Still another measure calls on the NSF, the National Institutes of Health, and the Department of Education to collaborate in identifying “grand challenges” in STEM education research and then determining what role each federal agency should play.

“This section of COMPETES instructs these agencies to solicit input from a variety of stakeholders in STEM education, those who know best the needs of the STEM community,” Rep. Marcia L. Fudge, D-Ohio, said in a statement she issued earlier this month about that particular provision. “This will ensure that the research performed is relevant and useful.”

As I indicated earlier, the bill has been the subject of some unusual back and forth in recent weeks, including a procedural maneuver by Republicans that led Democrats, who hold a majority in the House, to delay a final vote. For more on what’s been going on, including a thorny “motion to recommit” dealing in part with the touchy subject of federal employees viewing pornography on the “company” dime, see this recent blog item.

I’m no expert on House procedures, but as I understand it, House Democrats today figured out their own procedural maneuver to deal with some of the problems caused by the Republicans’ “motion to recommit.” The MTR basically led many Democrats to vote in favor of some measures to substantially rewrite the America COMPETES legislation that they really did not support. By breaking that motion into a number of separate pieces, Democrats today were able to strip out the provisions they found objectionable.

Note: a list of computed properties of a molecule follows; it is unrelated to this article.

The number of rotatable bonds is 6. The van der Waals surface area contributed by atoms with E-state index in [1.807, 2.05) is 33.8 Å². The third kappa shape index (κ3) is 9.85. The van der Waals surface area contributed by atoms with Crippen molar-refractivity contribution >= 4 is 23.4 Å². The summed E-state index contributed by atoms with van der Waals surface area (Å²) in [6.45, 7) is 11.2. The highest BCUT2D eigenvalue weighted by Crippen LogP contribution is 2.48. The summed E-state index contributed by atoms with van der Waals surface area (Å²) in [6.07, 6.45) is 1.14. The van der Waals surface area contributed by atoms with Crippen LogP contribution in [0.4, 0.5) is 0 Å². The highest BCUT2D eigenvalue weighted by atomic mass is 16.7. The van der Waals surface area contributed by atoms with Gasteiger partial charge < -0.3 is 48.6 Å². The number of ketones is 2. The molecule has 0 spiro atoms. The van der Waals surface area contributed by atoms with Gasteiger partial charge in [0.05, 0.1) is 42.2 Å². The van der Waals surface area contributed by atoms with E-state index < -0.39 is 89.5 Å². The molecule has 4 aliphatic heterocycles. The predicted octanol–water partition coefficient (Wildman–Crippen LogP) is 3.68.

“As I’ve said before, this bill is too important to let fall by the wayside,” Rep. Gordon said. “Today, we took the action necessary to see consideration of this bill completed. And we allowed the members of the House to be on record voting on provisions gutting funding for our science agencies, voting on whether we should eliminate programs that will help create jobs, voting on whether to eliminate programs that will make us more energy independent, voting in opposition to federal employees watching pornography, and voting on whether universities that ban military recruiters should receive federal research dollars. We have provided all members, in a reasonable manner, with the ability to vote on each of these items separately instead of all together.”

For his part, Rep. Hall criticized the “procedural tactic” Democrats employed, and said: “Given the current state of our national economy and the fact that our nation’s budget deficit has increased 50 percent since the last authorization (of the America COMPETES Act) three years ago, we must be mindful of our spending if America is to continue to compete globally.”

For more background on the America COMPETES Act, check out this recent Education Week story. Oh, and in case you’re dying to know, COMPETES stands for Creating Opportunities to Meaningfully Promote Excellence in Technology, Education, and Science.

The next step for the reauthorization effort is for the Senate to develop and approve its own version, which some analysts have suggested may prove difficult this year for a variety of reasons, including a very busy agenda in that chamber and the especially intense partisanship of an election year.

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A version of this news article first appeared in the Curriculum Matters blog.